On the second floor of Tim Hudson's waterfront house in Apollo Beach, Fla., just off the main staircase, is a cluttered trophy room. It's thick with the flotsam of a ballplayer's life: cabinets stocked with rows of autographed baseballs, dating back 10 years to Hudson's junior college days at Chattahoochee Valley Community College, in Phenix City, Ala.; myriad bobblehead dolls, mostly of teammates, two of himself; framed lineup cards and photographs. (Here is Hudson, right elbow resting on Babe Ruth's pillar in Yankee Stadium's Monument Park, on the afternoon before his eight shutout innings in Game 2 of the 2001 American League Division Series.) And on the rear wall, above a billiard table, hangs an oil painting by Vernon Wells Sr., father of the Toronto Blue Jays centerfielder, of the righthanded Hudson and lefties Mark Mulder and Barry Zito, all three mid-windup, all three wearing Oakland A's green and gold.
"Good thing I got it last season," Hudson said, smiling, to a recent visitor. Like the rest of the things in the room, it has become a relic in a quickly receding past: On Dec. 16 Hudson, who had spent all six of his major league seasons with Oakland, was traded to the Atlanta Braves; three days later Mulder, his rotationmate for five seasons, was shipped to the St. Louis Cardinals. In that short span the A's dismantled their greatest weapon and reconfigured the face of the franchise. "They were our identity," says first baseman Scott Hatteberg. "Every friggin' piece of marketing we had had three players on it."
The explanation that fits on a cocktail napkin, and the one most commonly offered in the wake of the deals, was that Hudson, who'll earn $6.75 million this year before becoming eligible for free agency, and Mulder, who'll make $6 million with a $7.25 million option for '06 before hitting the market himself, had become too costly for Oakland's limited means, which provide for a payroll of about $60 million. Like a host of elite players before them--first baseman Jason Giambi and shortstop Miguel Tejada, to name two who departed after winning MVP awards--the pair was destined to leave the East Bay to sign the lucrative contracts that they had earned there.
But whereas A's general manager Billy Beane had usually been content, as in the cases of Giambi and Tejada, to wring the last years of service from his young talent and accept draft picks as compensation, he changed tracks this winter. In essence Beane preempted--to borrow a term now in vogue in foreign policy circles and favored by several members of the Oakland brain trust--an imminent financial crisis, surrendering three years' worth of dividends for immediate help. The consensus around baseball has the A's dead and buried, with preemption the cause.
"Nothing wrong with it if you're a neocon," roars Beane, who showed in Michael Lewis's 2003 best-seller Moneyball that he's equal parts earthy and wonkish.
"Preemptive is always uncomfortable for people," he continues. "But understand, if we do a move when everyone else thinks we should, we've waited too long. When you're a small-market team, an economically challenged team, and you hit bottom, it takes a long time to get out. You hit last place with a thud, not a bounce."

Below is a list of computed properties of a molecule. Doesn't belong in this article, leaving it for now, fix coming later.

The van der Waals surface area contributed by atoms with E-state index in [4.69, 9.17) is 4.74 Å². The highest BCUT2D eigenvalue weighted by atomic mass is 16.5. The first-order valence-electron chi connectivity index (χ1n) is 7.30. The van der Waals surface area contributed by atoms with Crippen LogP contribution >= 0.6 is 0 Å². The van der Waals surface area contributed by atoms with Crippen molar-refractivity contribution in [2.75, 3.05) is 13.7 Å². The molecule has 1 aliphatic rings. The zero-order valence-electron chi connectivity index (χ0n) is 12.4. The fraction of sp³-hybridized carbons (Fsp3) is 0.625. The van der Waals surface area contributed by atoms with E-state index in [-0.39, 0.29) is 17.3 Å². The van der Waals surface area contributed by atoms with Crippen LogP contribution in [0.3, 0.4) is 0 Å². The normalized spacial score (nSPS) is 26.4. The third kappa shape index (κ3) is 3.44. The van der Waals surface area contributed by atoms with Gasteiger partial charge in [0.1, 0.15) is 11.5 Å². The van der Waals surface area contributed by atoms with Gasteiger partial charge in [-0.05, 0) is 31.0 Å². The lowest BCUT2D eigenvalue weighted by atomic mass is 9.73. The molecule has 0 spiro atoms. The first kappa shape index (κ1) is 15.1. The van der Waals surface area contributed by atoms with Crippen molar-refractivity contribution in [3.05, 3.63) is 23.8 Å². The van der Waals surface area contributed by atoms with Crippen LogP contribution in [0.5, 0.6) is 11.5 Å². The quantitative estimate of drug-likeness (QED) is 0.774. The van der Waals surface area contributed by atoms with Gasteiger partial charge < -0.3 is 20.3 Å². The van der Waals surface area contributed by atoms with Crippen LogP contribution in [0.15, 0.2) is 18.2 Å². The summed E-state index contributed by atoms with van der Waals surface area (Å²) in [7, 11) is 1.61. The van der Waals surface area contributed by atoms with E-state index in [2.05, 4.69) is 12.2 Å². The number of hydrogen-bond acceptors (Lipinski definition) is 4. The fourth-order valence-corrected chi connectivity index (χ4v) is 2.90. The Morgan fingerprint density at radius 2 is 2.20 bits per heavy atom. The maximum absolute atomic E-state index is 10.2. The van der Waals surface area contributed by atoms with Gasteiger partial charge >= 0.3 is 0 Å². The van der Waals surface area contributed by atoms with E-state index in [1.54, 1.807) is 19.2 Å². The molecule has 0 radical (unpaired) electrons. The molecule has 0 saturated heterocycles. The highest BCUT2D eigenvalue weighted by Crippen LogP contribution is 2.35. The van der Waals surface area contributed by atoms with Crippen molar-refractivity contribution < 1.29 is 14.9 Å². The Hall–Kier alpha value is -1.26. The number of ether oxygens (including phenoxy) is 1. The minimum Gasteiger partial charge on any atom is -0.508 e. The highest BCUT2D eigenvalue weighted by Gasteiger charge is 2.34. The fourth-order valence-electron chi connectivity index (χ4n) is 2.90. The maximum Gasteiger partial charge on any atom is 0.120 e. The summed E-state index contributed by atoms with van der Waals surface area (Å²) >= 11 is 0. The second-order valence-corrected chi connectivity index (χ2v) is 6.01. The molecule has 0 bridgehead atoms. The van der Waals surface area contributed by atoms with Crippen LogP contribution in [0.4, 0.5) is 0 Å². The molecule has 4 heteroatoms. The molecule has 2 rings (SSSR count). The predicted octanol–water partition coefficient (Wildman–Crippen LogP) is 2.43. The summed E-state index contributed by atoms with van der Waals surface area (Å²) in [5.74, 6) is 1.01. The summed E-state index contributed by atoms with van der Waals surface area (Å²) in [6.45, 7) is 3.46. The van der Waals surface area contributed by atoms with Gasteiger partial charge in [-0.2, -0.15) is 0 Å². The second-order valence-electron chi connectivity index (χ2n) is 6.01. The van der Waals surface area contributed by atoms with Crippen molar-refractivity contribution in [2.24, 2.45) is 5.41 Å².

Oakland proceeded with the trades on the assumption that given the existing market for starting pitching and the 29-year-old Hudson's impeccable r�sum� (a 92-39 record and a 3.30 ERA in more than 1,200 innings), a contract extension was not an option. With about six weeks left in the regular season, the front office was already conceding Hudson's departure; at that point the idea of trading another of the Big Three arose almost instantly. This was a radical insight because it was the second deal, trading the 27-year-old Mulder, that was most surprising.
"The Hudson trade, there were rumors that it was likely to happen," says Canadian-born righthander Rich Harden, 23, now Oakland's No. 2 starter, who learned about the deals in a phone call from his father, Russ, while visiting family in Winnipeg. "And when the Mulder trade went down, that was a shock. I don't think anybody in a million years thought it would have happened, to get rid of both of them."
beane and his lieutenants, including assistant G.M. David Forst, believed that the roster required wholesale change to remain sustainable and competitive in the long term; only moving two premier but soon to be high-priced pitchers could accomplish that goal and forestall the talent void that would have arisen after the '06 season, by which time all three would have been gone. (It's possible that Zito, 26, who will make $4.8 million this year with a club option for $7 million in '06, will also price himself out of Oakland's budget before he hits free agency.)
Offensive players are mostly fungible, Beane believes, which is why he was content to let the likes of Giambi and Tejada walk in exchange for draft picks. But constructing a rotation entirely from free agents or low-level prospects proves either too costly or too speculative. "It's impossible to re-create a starting staff from free agency because the economics won't allow us to do it," Beane says. "An average major league pitcher in this market was anywhere between $6 and $10 million a year, and we can't afford even one of those guys at that number. We have to make sure if we lose guys, we have somebody to step in right away."